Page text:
Further visits to other Slavic healers taught me compassion for those professionals, for those individuals who had lived with little, and who, as doctors, nurses, and more, had had to treat their patients with makeshift interventions. The tales that I eventually heard about Russian medicine made the legends, which I had also heard, of the IDF using cardboard tanks to confuse and frighten away enemy armies, seem less singular. Apparently, Jews of all stripes have been employing their brains when equipment, including medical supplies, were lacking.

All the same, the waves of those immigrants to Israel, sometimes, has adversely influenced our nation. I’m saddened, for instance, by the mushrooming of shops selling treif comestibles. Whereas I comprehend that if there’s a market, there’s a marketer, I adamantly believe that such fare has no place in the Holy Land.

Moreover, since it’s increasingly rare for adults to change their spiritual wardrobes as they age. A case in point is an olah, a friend of mine, who insists that her decorated, December tree reflects her Slavic heritage, not another faith’s major holiday.

I always thought of Eretz Yisrael as Am Yisrael’s home, as the place where Torah will forever, in all manner, be preeminent. Granted, the modern state was fashioned by liberal forces, many of whom valued (and continue to value) choices antithetical to Americans, let alone to persons devoted to serving Hashem.

More specifically, without leaning on either side of the political divide per the Right of Return laws, I believe that it’s one thing to admit someone to one’s place of dwelling and another to expect them to understand, appreciate, and  follow “house rules,” especially if they insist that they helped author those rules. Just as the Erev Rav, who wanted desperately to be part of the miracle-experiencing people, tripped up Moses time and again, our epoch’s “outsiders” are, immediately, and in the long run, too frequently detrimental to Am Yisrael’s well-being.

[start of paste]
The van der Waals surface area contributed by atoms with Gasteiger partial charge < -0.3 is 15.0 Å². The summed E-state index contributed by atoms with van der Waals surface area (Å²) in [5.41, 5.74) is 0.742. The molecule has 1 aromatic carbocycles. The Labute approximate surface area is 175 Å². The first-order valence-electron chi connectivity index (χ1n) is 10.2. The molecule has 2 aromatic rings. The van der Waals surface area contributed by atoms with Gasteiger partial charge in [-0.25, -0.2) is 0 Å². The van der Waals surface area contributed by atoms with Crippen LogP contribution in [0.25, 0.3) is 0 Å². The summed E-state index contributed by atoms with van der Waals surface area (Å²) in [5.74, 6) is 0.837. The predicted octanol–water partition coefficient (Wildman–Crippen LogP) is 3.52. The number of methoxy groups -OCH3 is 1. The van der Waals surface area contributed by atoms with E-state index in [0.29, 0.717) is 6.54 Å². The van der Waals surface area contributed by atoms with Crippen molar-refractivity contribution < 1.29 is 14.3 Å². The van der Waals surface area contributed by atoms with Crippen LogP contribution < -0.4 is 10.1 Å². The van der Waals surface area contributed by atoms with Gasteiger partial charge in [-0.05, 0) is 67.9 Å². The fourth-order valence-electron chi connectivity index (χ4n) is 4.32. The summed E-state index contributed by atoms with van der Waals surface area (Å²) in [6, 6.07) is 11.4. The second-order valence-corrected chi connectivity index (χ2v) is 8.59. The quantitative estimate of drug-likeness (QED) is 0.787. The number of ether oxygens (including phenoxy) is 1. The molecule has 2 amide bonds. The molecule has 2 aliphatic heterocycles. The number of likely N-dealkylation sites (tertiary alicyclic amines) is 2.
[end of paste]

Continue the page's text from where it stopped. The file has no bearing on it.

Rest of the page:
Eretz Yisrael is for all Jews. Some olim, like many from North America and Europe, arrive because of ideals. Others, like many from the former Socialist Bloc and Africa, arrive seeking sanctuary. Our home belongs to all of us. Hopefully, those among us who have suffered deprivation will cease acting in ways that undermine the rest of us.

About the Author
KJ Hannah Greenberg has been playing with words for an awfully long time. Initially a rhetoric professor and a National Endowment for the Humanities Scholar, she shed her academic laurels to romp around with a prickle of imaginary hedgehogs. Thereafter, her writing has been nominated once for The Best of the Net in poetry, three times for the Pushcart Prize in Literature for poetry, once for the Pushcart Prize in Literature for fiction, once for the Million Writers Award for fiction, and once for the PEN/Diamonstein-Spielvogel Award for the Art of the Essay. To boot, Hannah’s had more than forty books published and has served as an editor for several literary journals.